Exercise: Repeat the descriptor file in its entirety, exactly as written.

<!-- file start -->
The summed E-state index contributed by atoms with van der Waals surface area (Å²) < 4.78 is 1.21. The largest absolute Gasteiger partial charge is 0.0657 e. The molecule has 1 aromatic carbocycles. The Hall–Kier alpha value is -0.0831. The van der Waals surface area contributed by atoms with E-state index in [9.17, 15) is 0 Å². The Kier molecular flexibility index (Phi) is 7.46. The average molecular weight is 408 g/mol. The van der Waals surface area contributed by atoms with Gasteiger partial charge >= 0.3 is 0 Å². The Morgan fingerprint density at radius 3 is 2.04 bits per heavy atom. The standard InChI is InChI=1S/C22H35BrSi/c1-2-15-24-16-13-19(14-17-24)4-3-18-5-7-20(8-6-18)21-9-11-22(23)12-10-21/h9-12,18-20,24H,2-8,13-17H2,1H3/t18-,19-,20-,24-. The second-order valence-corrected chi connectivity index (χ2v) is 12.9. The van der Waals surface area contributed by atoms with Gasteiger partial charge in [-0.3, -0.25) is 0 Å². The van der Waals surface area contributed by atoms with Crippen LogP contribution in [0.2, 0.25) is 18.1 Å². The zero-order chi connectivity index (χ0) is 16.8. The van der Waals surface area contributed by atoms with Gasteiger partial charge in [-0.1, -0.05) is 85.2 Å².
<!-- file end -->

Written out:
The summed E-state index contributed by atoms with van der Waals surface area (Å²) < 4.78 is 1.21. The largest absolute Gasteiger partial charge is 0.0657 e. The molecule has 1 aromatic carbocycles. The Hall–Kier alpha value is -0.0831. The van der Waals surface area contributed by atoms with E-state index in [9.17, 15) is 0 Å². The Kier molecular flexibility index (Phi) is 7.46. The average molecular weight is 408 g/mol. The van der Waals surface area contributed by atoms with Gasteiger partial charge >= 0.3 is 0 Å². The Morgan fingerprint density at radius 3 is 2.04 bits per heavy atom. The standard InChI is InChI=1S/C22H35BrSi/c1-2-15-24-16-13-19(14-17-24)4-3-18-5-7-20(8-6-18)21-9-11-22(23)12-10-21/h9-12,18-20,24H,2-8,13-17H2,1H3/t18-,19-,20-,24-. The second-order valence-corrected chi connectivity index (χ2v) is 12.9. The van der Waals surface area contributed by atoms with Gasteiger partial charge in [-0.3, -0.25) is 0 Å². The van der Waals surface area contributed by atoms with Crippen LogP contribution in [0.2, 0.25) is 18.1 Å². The zero-order chi connectivity index (χ0) is 16.8. The van der Waals surface area contributed by atoms with Gasteiger partial charge in [-0.1, -0.05) is 85.2 Å².